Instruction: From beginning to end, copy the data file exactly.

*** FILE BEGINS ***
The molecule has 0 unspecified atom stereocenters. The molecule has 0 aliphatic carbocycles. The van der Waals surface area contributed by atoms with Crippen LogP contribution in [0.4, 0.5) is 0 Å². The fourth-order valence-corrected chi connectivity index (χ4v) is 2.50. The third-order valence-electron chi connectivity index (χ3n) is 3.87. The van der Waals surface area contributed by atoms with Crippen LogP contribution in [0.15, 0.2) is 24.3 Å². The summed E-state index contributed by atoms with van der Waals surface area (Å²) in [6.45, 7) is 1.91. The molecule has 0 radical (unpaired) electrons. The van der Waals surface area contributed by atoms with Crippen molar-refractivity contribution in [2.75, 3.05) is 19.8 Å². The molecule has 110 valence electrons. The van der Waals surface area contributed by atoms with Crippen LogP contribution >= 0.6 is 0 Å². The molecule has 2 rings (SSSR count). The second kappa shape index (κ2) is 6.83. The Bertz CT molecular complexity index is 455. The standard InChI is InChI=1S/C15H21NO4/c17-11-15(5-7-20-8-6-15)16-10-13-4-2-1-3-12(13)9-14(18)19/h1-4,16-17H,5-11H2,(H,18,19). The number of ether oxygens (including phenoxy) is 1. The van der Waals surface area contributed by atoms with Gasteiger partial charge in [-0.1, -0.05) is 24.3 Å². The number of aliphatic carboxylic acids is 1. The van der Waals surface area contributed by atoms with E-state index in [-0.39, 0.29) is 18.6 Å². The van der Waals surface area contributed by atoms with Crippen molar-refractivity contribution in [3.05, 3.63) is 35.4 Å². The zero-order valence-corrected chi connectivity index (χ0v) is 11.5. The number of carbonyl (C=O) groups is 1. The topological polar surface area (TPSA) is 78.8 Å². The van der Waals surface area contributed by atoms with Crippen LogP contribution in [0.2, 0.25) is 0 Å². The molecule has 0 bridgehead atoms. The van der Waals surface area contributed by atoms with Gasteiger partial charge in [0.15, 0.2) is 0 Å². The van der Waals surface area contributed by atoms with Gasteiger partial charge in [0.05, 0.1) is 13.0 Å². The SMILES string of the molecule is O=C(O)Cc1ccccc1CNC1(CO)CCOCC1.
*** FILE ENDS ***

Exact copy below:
The molecule has 0 unspecified atom stereocenters. The molecule has 0 aliphatic carbocycles. The van der Waals surface area contributed by atoms with Crippen LogP contribution in [0.4, 0.5) is 0 Å². The fourth-order valence-corrected chi connectivity index (χ4v) is 2.50. The third-order valence-electron chi connectivity index (χ3n) is 3.87. The van der Waals surface area contributed by atoms with Crippen LogP contribution in [0.15, 0.2) is 24.3 Å². The summed E-state index contributed by atoms with van der Waals surface area (Å²) in [6.45, 7) is 1.91. The molecule has 0 radical (unpaired) electrons. The van der Waals surface area contributed by atoms with Crippen molar-refractivity contribution in [2.75, 3.05) is 19.8 Å². The molecule has 110 valence electrons. The van der Waals surface area contributed by atoms with Crippen LogP contribution >= 0.6 is 0 Å². The molecule has 2 rings (SSSR count). The second kappa shape index (κ2) is 6.83. The Bertz CT molecular complexity index is 455. The standard InChI is InChI=1S/C15H21NO4/c17-11-15(5-7-20-8-6-15)16-10-13-4-2-1-3-12(13)9-14(18)19/h1-4,16-17H,5-11H2,(H,18,19). The number of ether oxygens (including phenoxy) is 1. The van der Waals surface area contributed by atoms with Gasteiger partial charge in [-0.1, -0.05) is 24.3 Å². The number of aliphatic carboxylic acids is 1. The van der Waals surface area contributed by atoms with E-state index in [-0.39, 0.29) is 18.6 Å². The van der Waals surface area contributed by atoms with Crippen molar-refractivity contribution in [3.05, 3.63) is 35.4 Å². The zero-order valence-corrected chi connectivity index (χ0v) is 11.5. The number of carbonyl (C=O) groups is 1. The topological polar surface area (TPSA) is 78.8 Å². The van der Waals surface area contributed by atoms with Crippen LogP contribution in [0.2, 0.25) is 0 Å². The molecule has 0 bridgehead atoms. The van der Waals surface area contributed by atoms with Gasteiger partial charge in [0.15, 0.2) is 0 Å². The van der Waals surface area contributed by atoms with Gasteiger partial charge in [0.05, 0.1) is 13.0 Å². The SMILES string of the molecule is O=C(O)Cc1ccccc1CNC1(CO)CCOCC1.